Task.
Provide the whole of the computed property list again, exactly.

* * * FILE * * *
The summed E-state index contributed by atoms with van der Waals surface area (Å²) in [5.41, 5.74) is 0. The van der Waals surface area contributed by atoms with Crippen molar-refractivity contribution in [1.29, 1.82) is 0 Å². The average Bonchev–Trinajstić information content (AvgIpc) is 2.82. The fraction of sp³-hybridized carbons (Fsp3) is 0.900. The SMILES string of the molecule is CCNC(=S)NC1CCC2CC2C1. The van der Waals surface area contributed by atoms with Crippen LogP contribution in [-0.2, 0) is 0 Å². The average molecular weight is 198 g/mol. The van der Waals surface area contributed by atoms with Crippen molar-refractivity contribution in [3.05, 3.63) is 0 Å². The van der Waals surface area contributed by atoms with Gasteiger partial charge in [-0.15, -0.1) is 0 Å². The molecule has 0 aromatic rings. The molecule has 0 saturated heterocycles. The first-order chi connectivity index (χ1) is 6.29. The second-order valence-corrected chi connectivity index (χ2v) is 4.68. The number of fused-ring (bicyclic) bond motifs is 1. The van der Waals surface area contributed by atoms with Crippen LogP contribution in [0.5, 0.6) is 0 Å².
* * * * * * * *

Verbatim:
The summed E-state index contributed by atoms with van der Waals surface area (Å²) in [5.41, 5.74) is 0. The van der Waals surface area contributed by atoms with Crippen molar-refractivity contribution in [1.29, 1.82) is 0 Å². The average Bonchev–Trinajstić information content (AvgIpc) is 2.82. The fraction of sp³-hybridized carbons (Fsp3) is 0.900. The SMILES string of the molecule is CCNC(=S)NC1CCC2CC2C1. The van der Waals surface area contributed by atoms with Crippen LogP contribution in [-0.2, 0) is 0 Å². The average molecular weight is 198 g/mol. The van der Waals surface area contributed by atoms with Crippen molar-refractivity contribution in [3.05, 3.63) is 0 Å². The van der Waals surface area contributed by atoms with Gasteiger partial charge in [-0.15, -0.1) is 0 Å². The molecule has 0 aromatic rings. The molecule has 0 saturated heterocycles. The first-order chi connectivity index (χ1) is 6.29. The second-order valence-corrected chi connectivity index (χ2v) is 4.68. The number of fused-ring (bicyclic) bond motifs is 1. The van der Waals surface area contributed by atoms with Crippen LogP contribution in [0.5, 0.6) is 0 Å².